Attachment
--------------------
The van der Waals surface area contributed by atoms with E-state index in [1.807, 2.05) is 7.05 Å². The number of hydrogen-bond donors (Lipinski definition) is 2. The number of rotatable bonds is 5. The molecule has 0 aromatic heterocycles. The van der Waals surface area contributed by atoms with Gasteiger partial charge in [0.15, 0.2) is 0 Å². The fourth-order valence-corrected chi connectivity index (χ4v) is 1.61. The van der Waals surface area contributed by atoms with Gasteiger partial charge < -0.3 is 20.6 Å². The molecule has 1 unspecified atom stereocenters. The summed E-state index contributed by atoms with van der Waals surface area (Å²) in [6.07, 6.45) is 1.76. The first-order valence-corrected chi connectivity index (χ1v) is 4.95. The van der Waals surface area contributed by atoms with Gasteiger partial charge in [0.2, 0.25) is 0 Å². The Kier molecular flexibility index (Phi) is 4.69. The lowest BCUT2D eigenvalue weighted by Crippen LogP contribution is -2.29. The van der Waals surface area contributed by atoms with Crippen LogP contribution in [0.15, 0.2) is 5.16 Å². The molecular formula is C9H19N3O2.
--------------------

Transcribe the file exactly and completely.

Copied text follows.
The van der Waals surface area contributed by atoms with E-state index in [1.807, 2.05) is 7.05 Å². The number of hydrogen-bond donors (Lipinski definition) is 2. The number of rotatable bonds is 5. The molecule has 0 aromatic heterocycles. The van der Waals surface area contributed by atoms with Gasteiger partial charge in [0.15, 0.2) is 0 Å². The fourth-order valence-corrected chi connectivity index (χ4v) is 1.61. The van der Waals surface area contributed by atoms with Gasteiger partial charge < -0.3 is 20.6 Å². The molecule has 1 unspecified atom stereocenters. The summed E-state index contributed by atoms with van der Waals surface area (Å²) in [6.07, 6.45) is 1.76. The first-order valence-corrected chi connectivity index (χ1v) is 4.95. The van der Waals surface area contributed by atoms with Gasteiger partial charge in [0.2, 0.25) is 0 Å². The Kier molecular flexibility index (Phi) is 4.69. The lowest BCUT2D eigenvalue weighted by Crippen LogP contribution is -2.29. The van der Waals surface area contributed by atoms with Crippen LogP contribution in [0.15, 0.2) is 5.16 Å². The molecular formula is C9H19N3O2.